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The Plastic Club celebrates 125 years of supporting artists

Alicia Colombo

By Jay Nachman

The Plastic Club in Center City has been a home for artists working in all media, including painting, drawing, sculpture, printmaking and fiber arts, since 1897.

The club will receive a historic marker outside its home at 247 S. Camac Street on May 21 at 10 a.m. Over the course of the year, there will be other programs and exhibitions in celebration of the club’s 125th anniversary.

The term “plastic” refers to the state of any unfinished work of art, as suggested by the club’s first president, Blanche Dillaye.

“The original intent with founding the club (was) to bring artists together so that they could exchange ideas and work together and find out about things that are happening in the arts in a communal way,” said Michael Guinn, 78, membership chairman. “We’re still doing that same thing. It’s a very inclusive club.”

Guinn, a retired graphic artist who joined The Plastic Club in 1999, adds that all artwork is viewed equally. “If you want to put a picture into one of our shows, it would get hung. They all get hung. They’re not judged or rejected in any way.”

When the club was founded, only art clubs for men existed in the city. Women artists had no place to meet, exchange ideas and exhibit their work. The founders wanted to create a space for women artists that would bring together experienced, successful artists and younger artists who were just beginning their artistic careers. In March 1897, Emily Sartain, principal of the Philadelphia School of Design for Women (now Moore College of Art), hosted an organizational meeting of The Plastic Club at the school.

During its first year, the club held six exhibitions, representing 15 different mediums, including the first exhibit in Philadelphia of Japanese color prints.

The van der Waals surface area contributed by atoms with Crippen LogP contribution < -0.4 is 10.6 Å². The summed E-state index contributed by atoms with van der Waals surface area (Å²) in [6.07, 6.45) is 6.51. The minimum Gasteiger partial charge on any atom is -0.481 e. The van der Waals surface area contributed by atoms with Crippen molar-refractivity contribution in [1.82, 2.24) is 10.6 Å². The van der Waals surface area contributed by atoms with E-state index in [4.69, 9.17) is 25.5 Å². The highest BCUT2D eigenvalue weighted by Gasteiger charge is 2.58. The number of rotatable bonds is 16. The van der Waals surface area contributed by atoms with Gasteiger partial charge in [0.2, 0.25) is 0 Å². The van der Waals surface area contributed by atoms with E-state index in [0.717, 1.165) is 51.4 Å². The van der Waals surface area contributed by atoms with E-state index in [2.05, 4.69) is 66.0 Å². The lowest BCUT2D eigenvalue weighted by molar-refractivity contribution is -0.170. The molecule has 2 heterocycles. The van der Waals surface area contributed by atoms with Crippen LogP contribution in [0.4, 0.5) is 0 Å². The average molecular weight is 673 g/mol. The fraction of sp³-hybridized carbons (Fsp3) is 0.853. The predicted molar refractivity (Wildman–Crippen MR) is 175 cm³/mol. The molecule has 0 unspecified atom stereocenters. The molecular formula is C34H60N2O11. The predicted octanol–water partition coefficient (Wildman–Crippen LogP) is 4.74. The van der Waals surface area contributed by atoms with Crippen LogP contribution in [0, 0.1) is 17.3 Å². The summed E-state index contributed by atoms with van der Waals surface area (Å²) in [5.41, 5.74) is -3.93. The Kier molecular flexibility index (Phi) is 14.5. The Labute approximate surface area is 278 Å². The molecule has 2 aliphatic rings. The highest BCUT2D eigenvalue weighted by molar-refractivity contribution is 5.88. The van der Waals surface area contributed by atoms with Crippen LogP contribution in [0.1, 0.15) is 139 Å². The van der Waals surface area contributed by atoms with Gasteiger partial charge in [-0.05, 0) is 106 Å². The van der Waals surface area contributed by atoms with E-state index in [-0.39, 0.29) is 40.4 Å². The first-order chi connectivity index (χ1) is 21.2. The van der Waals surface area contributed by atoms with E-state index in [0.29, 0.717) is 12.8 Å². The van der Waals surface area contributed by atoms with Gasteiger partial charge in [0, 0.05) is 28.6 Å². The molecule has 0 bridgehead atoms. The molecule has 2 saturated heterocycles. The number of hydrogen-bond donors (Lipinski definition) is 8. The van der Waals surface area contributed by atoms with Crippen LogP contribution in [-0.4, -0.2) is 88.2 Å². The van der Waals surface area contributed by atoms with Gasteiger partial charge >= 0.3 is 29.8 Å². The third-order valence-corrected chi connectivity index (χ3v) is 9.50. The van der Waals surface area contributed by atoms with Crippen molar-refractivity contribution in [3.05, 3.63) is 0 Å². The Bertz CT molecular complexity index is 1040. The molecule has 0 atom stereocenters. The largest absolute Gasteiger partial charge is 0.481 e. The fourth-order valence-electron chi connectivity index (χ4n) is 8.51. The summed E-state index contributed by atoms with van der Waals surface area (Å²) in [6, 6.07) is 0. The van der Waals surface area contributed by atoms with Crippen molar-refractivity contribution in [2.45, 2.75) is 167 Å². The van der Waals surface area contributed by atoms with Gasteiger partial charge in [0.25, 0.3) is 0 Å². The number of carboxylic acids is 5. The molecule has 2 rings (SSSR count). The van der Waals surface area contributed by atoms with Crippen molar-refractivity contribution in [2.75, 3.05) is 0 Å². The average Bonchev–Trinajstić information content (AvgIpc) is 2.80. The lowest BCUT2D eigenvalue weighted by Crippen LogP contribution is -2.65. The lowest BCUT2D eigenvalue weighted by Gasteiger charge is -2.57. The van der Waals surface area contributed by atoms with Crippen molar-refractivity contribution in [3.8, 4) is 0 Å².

The all-volunteer club opened to men in the 1990s and now has more than 230 members. It offers weekly drawing workshops; monthly all-media exhibitions; and film, dance, music, and poetry programming.

Betty MacDonald, 95, of Narberth, joined The Plastic Club in 1953 and has been a continuous member for 69 years. Over the years, MacDonald has served in many volunteer roles and has won her share of awards. “I get to show my work every month,” said MacDonald, who works in many mediums, including oils, watercolors and printmaking. She enjoys the club because of the people she meets and the opportunities it offers. “I get to try things out and see how they work.”

The club attracts a lot of retirees who have art talent but didn’t have time to develop it while they were working and raising a family. “This club gives (artists) a place to show their work,” said Guinn, an oil painter. ”It’s very nice for older people because they’re welcome. Anybody can come to the workshops.”

Call 215-545-9324 for more information about The Plastic Club, or visit

PHOTO CAPTION: Artist Barbara Mimnaugh at The Plastic Club with her painting, “The Rich & Famous Flock to Havana.”

Jay Nachman is a freelance writer in Philadelphia who tells stories for a variety of clients.

Categories: Arts & Crafts Milestones eNews


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